Thanks to a healthy 184Ib ft of torque and the rapid gearchanges of the S tronic auto ‘box, the Q2 can scamper to 62mph from rest in a respectable 8.5sec. It’s easy to get up to motorway speeds, and overtaking isn’t too strenuous. The engine can be a little coarse over 5000rpm, but you won’t have to push that hard too often.
To help both fuel economy and emissions, the 1.4 TFSI gets 'cylinder on demand' technology that uses only cylinders one and four to power the car under light loads. Like in other applications, you’re blissfully unaware of when it’s working; the engine sounds the same and there’s no additional delay in throttle response.
All Q2s come with what Audi calls ‘progressive’ steering: a passive, variable-ratio system that quickens the rack the more lock you put on. Although assistance is reduced as speed increases, the rate at which the steering quickens is always the same. This means it’s easy to judge how much armwork is needed regardless of your velocity or the severity of the corner. It’s certainly much better than active systems that continuously vary the steering ratio. Just don’t expect much feedback.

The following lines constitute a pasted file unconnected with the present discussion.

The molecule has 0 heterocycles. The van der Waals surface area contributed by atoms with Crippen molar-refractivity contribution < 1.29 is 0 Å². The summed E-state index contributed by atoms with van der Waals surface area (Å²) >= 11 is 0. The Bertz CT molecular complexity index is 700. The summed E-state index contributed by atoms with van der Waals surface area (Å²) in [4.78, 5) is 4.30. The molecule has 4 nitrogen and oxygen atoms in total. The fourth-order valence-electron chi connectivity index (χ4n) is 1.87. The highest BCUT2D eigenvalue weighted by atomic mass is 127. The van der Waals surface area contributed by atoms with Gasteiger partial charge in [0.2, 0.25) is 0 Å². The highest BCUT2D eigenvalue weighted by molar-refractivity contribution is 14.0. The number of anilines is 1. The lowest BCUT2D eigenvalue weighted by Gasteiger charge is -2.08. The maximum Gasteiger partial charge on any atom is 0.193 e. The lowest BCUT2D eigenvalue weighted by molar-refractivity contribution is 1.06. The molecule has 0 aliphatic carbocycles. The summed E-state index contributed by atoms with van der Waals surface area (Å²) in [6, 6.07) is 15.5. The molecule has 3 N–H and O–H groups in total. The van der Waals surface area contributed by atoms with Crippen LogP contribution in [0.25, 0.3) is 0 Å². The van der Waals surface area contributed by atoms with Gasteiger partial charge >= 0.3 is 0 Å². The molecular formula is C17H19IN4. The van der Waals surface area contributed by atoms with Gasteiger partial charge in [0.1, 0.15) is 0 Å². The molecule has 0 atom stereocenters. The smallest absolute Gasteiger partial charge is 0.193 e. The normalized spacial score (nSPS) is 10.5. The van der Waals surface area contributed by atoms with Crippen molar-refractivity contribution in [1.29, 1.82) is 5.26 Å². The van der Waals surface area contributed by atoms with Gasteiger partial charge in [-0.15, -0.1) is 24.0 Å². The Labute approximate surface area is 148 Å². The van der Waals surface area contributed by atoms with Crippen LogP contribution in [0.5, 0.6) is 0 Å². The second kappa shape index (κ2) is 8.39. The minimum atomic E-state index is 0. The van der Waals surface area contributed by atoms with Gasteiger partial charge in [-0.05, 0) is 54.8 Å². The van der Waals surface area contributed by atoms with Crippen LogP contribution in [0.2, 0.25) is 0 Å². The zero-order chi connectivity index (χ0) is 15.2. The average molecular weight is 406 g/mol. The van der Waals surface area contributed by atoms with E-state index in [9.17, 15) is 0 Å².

Once you’ve put some lock on, the Q2 turns in to corners crisply for a small SUV. Body roll is well contained and there’s plenty of grip. It feels agile but is unlikely to quicken your pulse too much. Our S line test car benefited from adjustable dampers that could be firmed up noticeably in Dynamic mode. This does transmit a fair few of the road’s imperfections into the cabin, though.
Even in Comfort mode, the Q2's suspension feels firm. To its credit, it’s never uncomfortable and body control is good. Sadly, Swiss roads are far too smooth to accurately predict how it’ll do on UK asphalt; we suspect that you’ll certainly feel expansion joints and shabby surfaces but that it’ll be bearable.
The cabin is typically Audi - about the best praise you can give a mainstream car in this day and age. All controls work with a pleasing precision, the MMI infotainment interface is simple and intuitive to use and there’s a minimalist style that will appeal to many.
This is boosted by attractive trims that can be backlit if you’re a bit flash. Just bear in mind the price point at which the Q2 sits; while the dash top is soft-touch, there are harder plastics on the door cards and around the centre console. Importantly, the bits you touch regularly feel good.
Rear-seat passengers certainly won’t be complaining. Although the Q2 is one of the smaller SUVs out there (it's 20cm shorter than a Q3 but 10cm longer than a Mini Countryman), you can fit a 6ft-tall adult behind another of the same height without any problems. There’s loads of head room, reasonable leg room and plenty of space under the front seats for your feet. Three abreast on the rear bench may be a squeeze, but that’s par for the course.
All this passenger space doesn’t come at the expense of cargo capacity, either. The boot is bigger than you’d get in an A3 Sportback and benefits from the option of a 40/20/40 split to add practicality.